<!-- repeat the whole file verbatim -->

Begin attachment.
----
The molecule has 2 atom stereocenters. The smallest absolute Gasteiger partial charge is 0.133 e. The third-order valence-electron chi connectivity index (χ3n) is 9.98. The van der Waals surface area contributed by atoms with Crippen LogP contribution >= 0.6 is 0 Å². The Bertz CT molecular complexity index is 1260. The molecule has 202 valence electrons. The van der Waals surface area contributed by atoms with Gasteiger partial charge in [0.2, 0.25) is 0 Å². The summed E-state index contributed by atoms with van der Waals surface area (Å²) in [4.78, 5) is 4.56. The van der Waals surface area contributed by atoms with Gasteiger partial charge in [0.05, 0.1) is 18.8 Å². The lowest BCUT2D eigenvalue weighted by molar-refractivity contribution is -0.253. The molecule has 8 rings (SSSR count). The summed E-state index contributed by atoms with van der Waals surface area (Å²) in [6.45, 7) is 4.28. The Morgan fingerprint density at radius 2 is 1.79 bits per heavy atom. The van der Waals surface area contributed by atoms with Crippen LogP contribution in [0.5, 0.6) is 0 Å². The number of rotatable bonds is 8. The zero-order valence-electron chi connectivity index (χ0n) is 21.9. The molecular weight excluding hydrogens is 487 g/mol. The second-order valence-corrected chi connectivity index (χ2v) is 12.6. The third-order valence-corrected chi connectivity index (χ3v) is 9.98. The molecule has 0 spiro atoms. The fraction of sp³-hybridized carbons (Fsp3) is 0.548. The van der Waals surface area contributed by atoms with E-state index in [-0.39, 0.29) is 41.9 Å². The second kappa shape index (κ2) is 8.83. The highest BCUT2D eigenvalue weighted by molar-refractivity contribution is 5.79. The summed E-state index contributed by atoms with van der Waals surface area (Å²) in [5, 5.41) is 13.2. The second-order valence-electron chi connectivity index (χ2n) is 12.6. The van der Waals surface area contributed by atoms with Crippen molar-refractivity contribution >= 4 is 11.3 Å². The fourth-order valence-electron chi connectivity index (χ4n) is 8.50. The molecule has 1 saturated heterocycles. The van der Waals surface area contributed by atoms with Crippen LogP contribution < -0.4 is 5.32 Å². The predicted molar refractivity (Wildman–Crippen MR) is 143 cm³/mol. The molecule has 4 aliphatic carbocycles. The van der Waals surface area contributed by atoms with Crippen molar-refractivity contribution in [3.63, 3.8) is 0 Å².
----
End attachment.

The molecule has 2 atom stereocenters. The smallest absolute Gasteiger partial charge is 0.133 e. The third-order valence-electron chi connectivity index (χ3n) is 9.98. The van der Waals surface area contributed by atoms with Crippen LogP contribution >= 0.6 is 0 Å². The Bertz CT molecular complexity index is 1260. The molecule has 202 valence electrons. The van der Waals surface area contributed by atoms with Gasteiger partial charge in [0.2, 0.25) is 0 Å². The summed E-state index contributed by atoms with van der Waals surface area (Å²) in [4.78, 5) is 4.56. The van der Waals surface area contributed by atoms with Gasteiger partial charge in [0.05, 0.1) is 18.8 Å². The lowest BCUT2D eigenvalue weighted by molar-refractivity contribution is -0.253. The molecule has 8 rings (SSSR count). The summed E-state index contributed by atoms with van der Waals surface area (Å²) in [6.45, 7) is 4.28. The Morgan fingerprint density at radius 2 is 1.79 bits per heavy atom. The van der Waals surface area contributed by atoms with Crippen LogP contribution in [0.5, 0.6) is 0 Å². The number of rotatable bonds is 8. The zero-order valence-electron chi connectivity index (χ0n) is 21.9. The molecular weight excluding hydrogens is 487 g/mol. The second-order valence-corrected chi connectivity index (χ2v) is 12.6. The third-order valence-corrected chi connectivity index (χ3v) is 9.98. The molecule has 0 spiro atoms. The fraction of sp³-hybridized carbons (Fsp3) is 0.548. The van der Waals surface area contributed by atoms with E-state index in [-0.39, 0.29) is 41.9 Å². The second kappa shape index (κ2) is 8.83. The highest BCUT2D eigenvalue weighted by molar-refractivity contribution is 5.79. The summed E-state index contributed by atoms with van der Waals surface area (Å²) in [5, 5.41) is 13.2. The second-order valence-electron chi connectivity index (χ2n) is 12.6. The van der Waals surface area contributed by atoms with Crippen molar-refractivity contribution >= 4 is 11.3 Å². The fourth-order valence-electron chi connectivity index (χ4n) is 8.50. The molecule has 1 saturated heterocycles. The van der Waals surface area contributed by atoms with Crippen LogP contribution < -0.4 is 5.32 Å². The predicted molar refractivity (Wildman–Crippen MR) is 143 cm³/mol. The molecule has 4 aliphatic carbocycles. The van der Waals surface area contributed by atoms with Crippen molar-refractivity contribution in [3.63, 3.8) is 0 Å².